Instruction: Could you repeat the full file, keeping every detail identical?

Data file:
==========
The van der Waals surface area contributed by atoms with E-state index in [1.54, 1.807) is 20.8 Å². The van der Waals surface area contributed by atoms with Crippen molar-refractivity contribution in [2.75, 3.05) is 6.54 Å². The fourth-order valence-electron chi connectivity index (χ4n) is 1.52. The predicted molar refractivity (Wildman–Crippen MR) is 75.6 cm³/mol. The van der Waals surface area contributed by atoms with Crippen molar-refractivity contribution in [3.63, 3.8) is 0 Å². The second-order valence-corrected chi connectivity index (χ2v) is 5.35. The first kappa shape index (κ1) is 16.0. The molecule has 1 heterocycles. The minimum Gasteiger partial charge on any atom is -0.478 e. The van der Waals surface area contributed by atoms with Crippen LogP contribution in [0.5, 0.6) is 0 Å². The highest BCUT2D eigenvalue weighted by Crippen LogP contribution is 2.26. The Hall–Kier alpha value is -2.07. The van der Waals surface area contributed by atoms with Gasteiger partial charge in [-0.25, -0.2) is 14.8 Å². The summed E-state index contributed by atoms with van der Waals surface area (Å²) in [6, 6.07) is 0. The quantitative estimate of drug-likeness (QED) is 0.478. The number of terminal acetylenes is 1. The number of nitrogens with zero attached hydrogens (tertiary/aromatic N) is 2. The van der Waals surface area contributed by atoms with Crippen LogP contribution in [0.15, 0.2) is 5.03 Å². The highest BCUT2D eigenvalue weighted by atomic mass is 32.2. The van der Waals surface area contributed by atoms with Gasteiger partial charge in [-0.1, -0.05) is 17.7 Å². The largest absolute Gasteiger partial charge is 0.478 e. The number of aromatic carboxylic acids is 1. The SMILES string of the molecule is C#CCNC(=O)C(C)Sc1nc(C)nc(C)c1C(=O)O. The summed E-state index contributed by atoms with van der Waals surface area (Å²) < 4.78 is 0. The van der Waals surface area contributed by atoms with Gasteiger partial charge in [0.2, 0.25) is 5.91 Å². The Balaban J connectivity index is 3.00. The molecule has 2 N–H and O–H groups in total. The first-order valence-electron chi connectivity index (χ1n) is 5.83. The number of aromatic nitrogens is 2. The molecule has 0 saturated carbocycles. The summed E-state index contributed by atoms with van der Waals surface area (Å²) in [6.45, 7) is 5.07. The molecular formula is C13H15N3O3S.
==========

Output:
The van der Waals surface area contributed by atoms with E-state index in [1.54, 1.807) is 20.8 Å². The van der Waals surface area contributed by atoms with Crippen molar-refractivity contribution in [2.75, 3.05) is 6.54 Å². The fourth-order valence-electron chi connectivity index (χ4n) is 1.52. The predicted molar refractivity (Wildman–Crippen MR) is 75.6 cm³/mol. The van der Waals surface area contributed by atoms with Crippen molar-refractivity contribution in [3.63, 3.8) is 0 Å². The second-order valence-corrected chi connectivity index (χ2v) is 5.35. The first kappa shape index (κ1) is 16.0. The molecule has 1 heterocycles. The minimum Gasteiger partial charge on any atom is -0.478 e. The van der Waals surface area contributed by atoms with Crippen LogP contribution in [0.5, 0.6) is 0 Å². The highest BCUT2D eigenvalue weighted by Crippen LogP contribution is 2.26. The Hall–Kier alpha value is -2.07. The van der Waals surface area contributed by atoms with Gasteiger partial charge in [-0.25, -0.2) is 14.8 Å². The summed E-state index contributed by atoms with van der Waals surface area (Å²) in [6, 6.07) is 0. The quantitative estimate of drug-likeness (QED) is 0.478. The number of terminal acetylenes is 1. The number of nitrogens with zero attached hydrogens (tertiary/aromatic N) is 2. The van der Waals surface area contributed by atoms with Crippen LogP contribution in [0.15, 0.2) is 5.03 Å². The highest BCUT2D eigenvalue weighted by atomic mass is 32.2. The van der Waals surface area contributed by atoms with Gasteiger partial charge in [-0.1, -0.05) is 17.7 Å². The largest absolute Gasteiger partial charge is 0.478 e. The number of aromatic carboxylic acids is 1. The SMILES string of the molecule is C#CCNC(=O)C(C)Sc1nc(C)nc(C)c1C(=O)O. The summed E-state index contributed by atoms with van der Waals surface area (Å²) < 4.78 is 0. The van der Waals surface area contributed by atoms with Gasteiger partial charge in [0.2, 0.25) is 5.91 Å². The Balaban J connectivity index is 3.00. The molecule has 2 N–H and O–H groups in total. The first-order valence-electron chi connectivity index (χ1n) is 5.83. The number of aromatic nitrogens is 2. The molecule has 0 saturated carbocycles. The summed E-state index contributed by atoms with van der Waals surface area (Å²) in [6.45, 7) is 5.07. The molecular formula is C13H15N3O3S.